Handling the Difficult Messages

October 8, 2013, 0 Comments

Every week, I prepare a sermon. In general, I plan my preaching schedule for several months in advance. The advantage is that I can begin thinking and praying about the messages earlier rather than later. But, no matter how far out I plan, some messages are just more difficult than others.

Whether you are the teaching pastor of your church or the leader of small group, there are times when a message just seems more difficult. Since I began preaching and teaching in churches as a teenager, there have been many times when landing on the final form of a message was a laborious task. Sometimes you stare at a topic, fully convinced that the church needs to hear about it but then you flounder. It feels impossible to land on the right passage from the many to choose from that will be the right one at the right time. At other times, you have the passage but simply can’t dig out the core point in a way that communicates well. And then there are the agonizing times when I know the passage, know the main idea, but the outline, illustrations, and everything else just will not come together. You feel like the best you can do is stand up, read the passage, say two or three sentences, and sit back down. It is highly likely that I should have done just that on multiple occasions when I tried to wax eloquently for 30-40 minutes instead. So to all those who sat through the multiple messages that I’ve tanked… sorry.

Thinking through why it all happens has made me stop to consider how we should handle the difficult messages. Specifically, here is how I handle myself and the task when the passage, the outline, or the experience just does not appear to make sense.

1. Perspective. The thought in my twenties was: “This is hard but the older guys make it seem easy. It will get easier for me too.” In my thirties, I thought: “I just need to live more and learn more.”  Now in my forties, my thought is: “I hope that the messages are always hard so that I’ll never grow complacent.” With a bit of age, I’ve gained a better perspective. At the end of it all, every passage will have an ease and a difficulty to it. So it is better to prepare yourself for this inevitable reality.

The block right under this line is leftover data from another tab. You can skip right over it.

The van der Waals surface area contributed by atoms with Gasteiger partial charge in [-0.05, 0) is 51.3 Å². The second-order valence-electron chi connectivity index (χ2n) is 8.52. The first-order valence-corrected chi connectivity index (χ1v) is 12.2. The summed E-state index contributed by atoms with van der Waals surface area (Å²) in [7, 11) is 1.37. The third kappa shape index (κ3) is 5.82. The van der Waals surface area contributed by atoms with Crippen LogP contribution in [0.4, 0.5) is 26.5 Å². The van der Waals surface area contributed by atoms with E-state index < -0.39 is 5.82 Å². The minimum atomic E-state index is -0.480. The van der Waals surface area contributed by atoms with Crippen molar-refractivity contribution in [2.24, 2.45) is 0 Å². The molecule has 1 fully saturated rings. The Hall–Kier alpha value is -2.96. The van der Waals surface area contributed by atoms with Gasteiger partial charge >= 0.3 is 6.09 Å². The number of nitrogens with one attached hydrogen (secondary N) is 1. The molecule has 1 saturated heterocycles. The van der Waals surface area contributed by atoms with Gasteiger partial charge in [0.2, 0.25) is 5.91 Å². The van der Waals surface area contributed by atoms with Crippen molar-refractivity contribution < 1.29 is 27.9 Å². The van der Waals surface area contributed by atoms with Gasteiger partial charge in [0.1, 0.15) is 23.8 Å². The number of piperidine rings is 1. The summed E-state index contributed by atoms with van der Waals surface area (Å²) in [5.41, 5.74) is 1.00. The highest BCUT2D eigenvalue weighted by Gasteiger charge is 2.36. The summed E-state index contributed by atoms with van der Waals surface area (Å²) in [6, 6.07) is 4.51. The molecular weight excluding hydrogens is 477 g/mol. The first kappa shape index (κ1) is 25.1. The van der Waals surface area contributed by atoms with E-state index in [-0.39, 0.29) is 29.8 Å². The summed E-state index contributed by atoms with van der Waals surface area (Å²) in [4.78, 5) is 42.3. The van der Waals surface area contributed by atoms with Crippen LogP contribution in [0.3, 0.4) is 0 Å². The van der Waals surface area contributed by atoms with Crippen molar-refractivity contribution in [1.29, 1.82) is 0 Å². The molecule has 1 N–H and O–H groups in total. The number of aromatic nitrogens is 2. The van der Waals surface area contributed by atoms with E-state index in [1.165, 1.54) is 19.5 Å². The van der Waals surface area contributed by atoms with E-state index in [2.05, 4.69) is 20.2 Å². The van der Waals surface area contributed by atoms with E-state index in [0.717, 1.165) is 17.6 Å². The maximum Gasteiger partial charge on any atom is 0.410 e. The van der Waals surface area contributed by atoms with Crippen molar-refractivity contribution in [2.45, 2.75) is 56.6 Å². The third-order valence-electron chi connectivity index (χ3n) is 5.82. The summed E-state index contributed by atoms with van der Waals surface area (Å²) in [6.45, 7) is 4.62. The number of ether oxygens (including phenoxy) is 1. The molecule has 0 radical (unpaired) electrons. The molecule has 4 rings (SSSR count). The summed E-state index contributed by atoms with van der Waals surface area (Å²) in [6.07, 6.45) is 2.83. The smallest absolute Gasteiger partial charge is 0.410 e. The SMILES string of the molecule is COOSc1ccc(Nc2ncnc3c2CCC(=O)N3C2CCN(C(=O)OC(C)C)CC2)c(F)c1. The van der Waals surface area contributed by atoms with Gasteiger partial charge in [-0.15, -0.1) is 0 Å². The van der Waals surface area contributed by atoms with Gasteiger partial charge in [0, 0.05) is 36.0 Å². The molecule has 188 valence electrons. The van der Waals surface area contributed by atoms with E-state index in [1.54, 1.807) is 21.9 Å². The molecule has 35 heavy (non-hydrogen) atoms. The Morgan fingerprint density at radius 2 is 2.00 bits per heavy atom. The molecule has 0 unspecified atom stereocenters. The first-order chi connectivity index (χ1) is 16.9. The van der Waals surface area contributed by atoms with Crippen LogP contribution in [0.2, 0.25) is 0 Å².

2. Self-examination. Sermons are often difficult to emerge in our preparation and/or flop in our delivery because of a lack of self-examination. When we treat the passage like a scientific experiment to benefit others, we fail as pastors. The Scripture must test us first before we deliver it to our churches. Our time of study is also our time for spiritual formation. Our time of preaching is also our time of worship.

3. Repentance. Closely associated with self-examination is the opportunity for repentance. I remember quite clearly many times of sermon preparation when I recognized my own need for repentance. A great blessing occurs when it is in the time of study. It is another story when repentance happens during the preaching event. And, if we are honest as pastors, I think we’ve all repented internally while publicly proclaiming the truth. I have often prayed while preaching, “God, restore me in this.”

4. Tackle it! The difficult messages occur simply because the Scriptures run counter to our culture. How do you handle the difficult messages that are sure to offend people? We must heed the words given to Joshua. Haven’t “I commanded you: be strong and courageous? Do not be afraid or discouraged, for the Lord your God is with you wherever you go” (Joshua 1:9). The only way to handle the biblical truth that will cause people to face their sin and thus may turn on you is to simple tackle it fearlessly because of God’s presence with you. For pastors, taking on the truth that will cause complaints is often the place the requires the most faith from us.

5. Study more. Honestly, often the passage are difficult because we do not study enough. Thomas Edison said, “We often miss opportunity because it’s dressed in overalls and looks like work.” Though I’m not opposing that the Spirit can supernaturally work at the time of your sermon delivery, I think He also wants to work in you to prepare you for the moment of  proclamation. If the passages are coming to you with great difficulty in preaching, then perhaps it is time to revisit the study habits, or lack thereof.

The moment to preach the truth of God’s Word is one of the greatest and most severe moments of life. It is a beautiful weight we carry by the Spirit’s power. As those who teach, we must pray for ourselves and one another that we will not shrink back from what is difficult but rather embrace what is transformational.

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